If you want to reach a ripe old age in good health, make sure you maintain your muscle mass. With age, muscle mass protects us against dying. At least, it’s possible to draw this conclusion from an epidemiological study that Swiss geriatricians published in Clinical Nutrition.
A little overweight healthy?
Three years ago a frequently seen headline in the mass media was A bit overweight? Then you’ll live longer! And in fact, there was nothing incorrect in the reports. They were a faithful representation of a study that American epidemiologists had published in JAMA. [JAMA. 2013 Jan 2;309(1):71-82.]
According to that study people with a BMI of between 25 and 30 have less chance of dying than people with a lower BMI. Sounds strange, doesn’t it? Scientists say that people with a normal lifestyle are healthiest when their BMI is between 22 and 24. So how come a bit of excess fat is healthy? Should anti-agers make sure they are on the plump side?
No, answered critical scientists, but people with a higher BMI may well also have more lean body mass – i.e. muscles. What’s more, a small amount of excess body fat can serve as a buffer in times of illness or psychological crisis, which would prevent breakdown of muscle mass. Muscle mass is a more positive health factor than body fat.
In the light of the illustrious JAMA study, the epidemiological study that the Swiss geriatrician Christophe Graf published in Clinical Nutrition is especially interesting. Graf collected data on 791 people over 65. In the period between 1990 and 2011 nurses had measured the body composition of these people at least twice.
Graf then ascertained who had died in the meantime and calculated whether there was a relationship between changes in body composition and the likelihood of death.
Graf discovered that increase or decrease in BMI did not alter the mortality risk. The same was true of increase or decrease of fat mass [call it the fat mass index, or FMI]. But a decrease in the fat free mass [i.e. fat free mass index, FFMI] did result in a significant increase in the chance of dying.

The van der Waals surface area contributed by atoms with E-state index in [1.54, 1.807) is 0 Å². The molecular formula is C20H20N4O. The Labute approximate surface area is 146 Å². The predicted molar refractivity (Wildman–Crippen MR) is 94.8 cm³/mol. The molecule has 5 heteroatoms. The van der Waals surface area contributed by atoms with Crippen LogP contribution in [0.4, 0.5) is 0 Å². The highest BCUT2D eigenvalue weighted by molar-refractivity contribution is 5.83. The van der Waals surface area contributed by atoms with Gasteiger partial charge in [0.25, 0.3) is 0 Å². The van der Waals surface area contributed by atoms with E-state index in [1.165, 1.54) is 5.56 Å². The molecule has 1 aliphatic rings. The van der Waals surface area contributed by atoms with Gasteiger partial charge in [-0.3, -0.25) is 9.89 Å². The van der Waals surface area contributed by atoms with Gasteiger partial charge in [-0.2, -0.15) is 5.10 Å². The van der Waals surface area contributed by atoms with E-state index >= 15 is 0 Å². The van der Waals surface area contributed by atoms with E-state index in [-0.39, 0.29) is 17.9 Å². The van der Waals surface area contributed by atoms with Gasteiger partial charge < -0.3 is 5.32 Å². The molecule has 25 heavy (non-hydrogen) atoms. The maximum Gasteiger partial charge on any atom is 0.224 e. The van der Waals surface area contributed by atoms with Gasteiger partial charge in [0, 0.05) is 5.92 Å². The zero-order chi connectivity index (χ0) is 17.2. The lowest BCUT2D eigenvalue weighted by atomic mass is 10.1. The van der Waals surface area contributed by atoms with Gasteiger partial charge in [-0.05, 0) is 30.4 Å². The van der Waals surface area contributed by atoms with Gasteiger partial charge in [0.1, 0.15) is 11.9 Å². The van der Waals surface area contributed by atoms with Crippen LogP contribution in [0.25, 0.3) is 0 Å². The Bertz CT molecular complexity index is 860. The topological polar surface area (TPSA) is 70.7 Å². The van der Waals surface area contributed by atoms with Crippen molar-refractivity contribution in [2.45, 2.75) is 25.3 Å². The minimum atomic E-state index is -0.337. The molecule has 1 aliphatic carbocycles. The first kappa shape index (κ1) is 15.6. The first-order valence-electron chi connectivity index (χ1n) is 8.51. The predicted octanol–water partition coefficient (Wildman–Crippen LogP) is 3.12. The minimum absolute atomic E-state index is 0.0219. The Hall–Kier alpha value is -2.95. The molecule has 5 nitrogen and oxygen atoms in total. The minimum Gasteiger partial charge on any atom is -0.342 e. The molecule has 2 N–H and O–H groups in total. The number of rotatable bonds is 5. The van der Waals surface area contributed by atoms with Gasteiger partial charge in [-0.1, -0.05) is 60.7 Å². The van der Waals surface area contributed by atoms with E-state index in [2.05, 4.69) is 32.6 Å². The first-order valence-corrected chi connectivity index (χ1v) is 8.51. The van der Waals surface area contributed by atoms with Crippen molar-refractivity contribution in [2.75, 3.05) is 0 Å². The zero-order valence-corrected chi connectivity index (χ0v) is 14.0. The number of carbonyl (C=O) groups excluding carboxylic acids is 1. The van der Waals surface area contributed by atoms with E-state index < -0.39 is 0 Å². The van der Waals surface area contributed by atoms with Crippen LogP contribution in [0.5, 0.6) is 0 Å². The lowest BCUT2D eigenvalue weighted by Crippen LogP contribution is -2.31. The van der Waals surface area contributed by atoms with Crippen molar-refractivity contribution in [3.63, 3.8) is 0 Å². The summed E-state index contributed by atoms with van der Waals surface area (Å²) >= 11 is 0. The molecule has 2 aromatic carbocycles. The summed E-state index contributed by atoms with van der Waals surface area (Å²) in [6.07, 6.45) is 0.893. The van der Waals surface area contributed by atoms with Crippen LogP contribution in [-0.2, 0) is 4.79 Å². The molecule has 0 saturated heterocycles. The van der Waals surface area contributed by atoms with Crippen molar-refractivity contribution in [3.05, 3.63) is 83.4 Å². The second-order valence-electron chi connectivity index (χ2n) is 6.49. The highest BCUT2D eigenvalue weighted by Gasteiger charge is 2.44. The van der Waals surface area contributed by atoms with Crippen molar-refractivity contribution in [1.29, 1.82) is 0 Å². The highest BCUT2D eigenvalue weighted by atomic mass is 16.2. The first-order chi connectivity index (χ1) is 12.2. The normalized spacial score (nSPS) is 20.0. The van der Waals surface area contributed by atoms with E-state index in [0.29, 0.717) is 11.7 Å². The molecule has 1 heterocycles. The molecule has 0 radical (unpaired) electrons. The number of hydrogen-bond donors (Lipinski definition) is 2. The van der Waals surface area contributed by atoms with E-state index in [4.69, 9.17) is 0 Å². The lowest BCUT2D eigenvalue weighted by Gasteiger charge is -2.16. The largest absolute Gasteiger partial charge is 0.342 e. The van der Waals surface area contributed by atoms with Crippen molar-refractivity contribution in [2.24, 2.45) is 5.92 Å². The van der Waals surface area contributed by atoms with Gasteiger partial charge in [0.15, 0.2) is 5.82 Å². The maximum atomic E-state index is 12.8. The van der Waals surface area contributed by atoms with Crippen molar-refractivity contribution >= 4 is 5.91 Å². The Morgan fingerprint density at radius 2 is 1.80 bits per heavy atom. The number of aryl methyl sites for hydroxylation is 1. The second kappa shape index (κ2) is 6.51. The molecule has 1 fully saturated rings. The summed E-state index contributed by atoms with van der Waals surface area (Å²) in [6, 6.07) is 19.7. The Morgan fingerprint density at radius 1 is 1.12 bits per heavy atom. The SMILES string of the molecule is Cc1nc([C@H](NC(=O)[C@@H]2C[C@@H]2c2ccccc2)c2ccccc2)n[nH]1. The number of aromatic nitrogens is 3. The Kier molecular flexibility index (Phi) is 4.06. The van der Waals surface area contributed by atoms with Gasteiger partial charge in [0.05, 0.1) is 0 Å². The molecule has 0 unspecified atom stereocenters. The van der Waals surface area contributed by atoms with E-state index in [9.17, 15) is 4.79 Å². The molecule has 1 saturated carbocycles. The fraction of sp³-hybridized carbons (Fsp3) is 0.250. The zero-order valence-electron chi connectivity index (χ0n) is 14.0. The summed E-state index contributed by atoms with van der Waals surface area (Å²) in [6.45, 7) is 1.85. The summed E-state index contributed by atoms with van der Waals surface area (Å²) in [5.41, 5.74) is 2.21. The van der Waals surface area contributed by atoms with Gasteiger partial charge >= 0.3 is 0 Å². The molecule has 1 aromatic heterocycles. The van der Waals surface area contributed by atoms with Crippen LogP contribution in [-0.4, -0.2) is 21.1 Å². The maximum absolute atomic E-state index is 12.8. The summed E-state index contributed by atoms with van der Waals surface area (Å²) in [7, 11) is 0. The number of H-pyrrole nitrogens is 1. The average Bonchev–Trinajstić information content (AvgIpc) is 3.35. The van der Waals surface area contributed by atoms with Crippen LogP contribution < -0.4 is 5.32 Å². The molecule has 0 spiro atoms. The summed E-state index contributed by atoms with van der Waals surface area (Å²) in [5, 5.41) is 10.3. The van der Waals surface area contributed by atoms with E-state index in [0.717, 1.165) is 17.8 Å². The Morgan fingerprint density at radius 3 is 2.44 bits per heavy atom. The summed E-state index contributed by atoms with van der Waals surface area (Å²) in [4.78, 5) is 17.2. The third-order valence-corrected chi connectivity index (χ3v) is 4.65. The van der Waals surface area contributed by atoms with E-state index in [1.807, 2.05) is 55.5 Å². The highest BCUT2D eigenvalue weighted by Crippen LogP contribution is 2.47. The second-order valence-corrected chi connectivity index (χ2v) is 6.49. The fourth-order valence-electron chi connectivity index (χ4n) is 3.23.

“This study highlights the negative impact of fat-free mass index loss on mortality in persons older than65 years, irrespective of sex, and age, comorbidities, and body composition at the last follow-up”, the researchers summarised. “It could not confirm that loss of BMI or fat mass index were related to increased mortality.”
“Future clinical and epidemiological studies should evaluate the impact of body composition and weight changes based on several measurements, and not on only two measurements, on mortality and evaluate whether maintaining fat-free mass index over time with physical exercise or anabolic strategies may improve survival.”
Impact of body composition changes on risk of all-cause mortality in older adults
This study evaluates the relationship between body mass index (BMI), fat mass index (FMI) and fat-free mass index (FFMI) changes and mortality in persons ?65 years.
Adults ?65 years with at least two body composition measurements (BCM) between 1990 and 2011 were included. We excluded persons who died within one month of the second BCM and who had two single BCM in a one-month timeframe. Mortality data was retrieved until December 2012. For each person, we calculated the regression slopes for BMI, FMI and FFMI changes. Significant positive slopes were categorized as “gain”, negative slopes as “loss” and the others as “maintenance”. The impact of body composition changes was evaluated by Cox regression models while adjusting for sex, age, co-morbidities and body composition at the last measurement.
We included 791 persons with 3049 BCM. After adjustment for sex, and age and co-morbidities, a loss of FFMI, but not of FMI or BMI, increased the risk of mortality (HR 2.02, 95%CI 1.28–3.19). The prediction of mortality with FFMI loss remained significant when further adjusting for FMI loss and the last available body composition (HR 1.68, 95%CI 1.04–2.70).
FFMI loss is related to increased mortality in older persons.